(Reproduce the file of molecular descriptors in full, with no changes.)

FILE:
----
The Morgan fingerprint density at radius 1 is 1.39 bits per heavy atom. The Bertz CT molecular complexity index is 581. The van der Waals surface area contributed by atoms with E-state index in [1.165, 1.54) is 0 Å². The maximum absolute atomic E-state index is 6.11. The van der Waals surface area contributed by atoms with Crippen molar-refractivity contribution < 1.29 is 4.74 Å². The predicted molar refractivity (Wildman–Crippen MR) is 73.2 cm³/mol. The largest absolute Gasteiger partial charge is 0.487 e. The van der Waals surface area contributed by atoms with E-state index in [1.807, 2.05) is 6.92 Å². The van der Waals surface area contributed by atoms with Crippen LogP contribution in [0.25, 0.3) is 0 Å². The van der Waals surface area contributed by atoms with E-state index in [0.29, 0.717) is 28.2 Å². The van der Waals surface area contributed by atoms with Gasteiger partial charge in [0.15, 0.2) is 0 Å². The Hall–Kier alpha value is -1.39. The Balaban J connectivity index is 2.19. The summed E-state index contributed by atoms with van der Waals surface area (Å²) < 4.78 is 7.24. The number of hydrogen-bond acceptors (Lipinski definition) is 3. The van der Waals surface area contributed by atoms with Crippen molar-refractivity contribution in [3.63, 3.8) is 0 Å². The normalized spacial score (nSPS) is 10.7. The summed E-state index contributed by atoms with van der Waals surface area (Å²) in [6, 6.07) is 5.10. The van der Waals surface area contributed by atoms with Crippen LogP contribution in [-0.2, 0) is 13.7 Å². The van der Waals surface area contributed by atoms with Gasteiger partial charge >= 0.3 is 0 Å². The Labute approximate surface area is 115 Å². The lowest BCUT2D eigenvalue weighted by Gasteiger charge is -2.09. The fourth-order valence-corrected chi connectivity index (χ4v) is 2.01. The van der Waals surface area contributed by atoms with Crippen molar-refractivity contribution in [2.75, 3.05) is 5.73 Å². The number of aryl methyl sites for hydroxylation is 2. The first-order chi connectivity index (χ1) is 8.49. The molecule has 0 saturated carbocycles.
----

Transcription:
The Morgan fingerprint density at radius 1 is 1.39 bits per heavy atom. The Bertz CT molecular complexity index is 581. The van der Waals surface area contributed by atoms with E-state index in [1.165, 1.54) is 0 Å². The maximum absolute atomic E-state index is 6.11. The van der Waals surface area contributed by atoms with Crippen molar-refractivity contribution < 1.29 is 4.74 Å². The predicted molar refractivity (Wildman–Crippen MR) is 73.2 cm³/mol. The largest absolute Gasteiger partial charge is 0.487 e. The van der Waals surface area contributed by atoms with E-state index in [1.807, 2.05) is 6.92 Å². The van der Waals surface area contributed by atoms with Crippen LogP contribution in [0.25, 0.3) is 0 Å². The van der Waals surface area contributed by atoms with E-state index in [0.29, 0.717) is 28.2 Å². The van der Waals surface area contributed by atoms with Gasteiger partial charge in [0.15, 0.2) is 0 Å². The Hall–Kier alpha value is -1.39. The Balaban J connectivity index is 2.19. The summed E-state index contributed by atoms with van der Waals surface area (Å²) < 4.78 is 7.24. The number of hydrogen-bond acceptors (Lipinski definition) is 3. The van der Waals surface area contributed by atoms with Crippen molar-refractivity contribution in [3.63, 3.8) is 0 Å². The normalized spacial score (nSPS) is 10.7. The summed E-state index contributed by atoms with van der Waals surface area (Å²) in [6, 6.07) is 5.10. The van der Waals surface area contributed by atoms with Crippen LogP contribution in [-0.2, 0) is 13.7 Å². The van der Waals surface area contributed by atoms with Gasteiger partial charge >= 0.3 is 0 Å². The Labute approximate surface area is 115 Å². The lowest BCUT2D eigenvalue weighted by Gasteiger charge is -2.09. The fourth-order valence-corrected chi connectivity index (χ4v) is 2.01. The van der Waals surface area contributed by atoms with Crippen molar-refractivity contribution in [2.75, 3.05) is 5.73 Å². The number of aryl methyl sites for hydroxylation is 2. The first-order chi connectivity index (χ1) is 8.49. The molecule has 0 saturated carbocycles.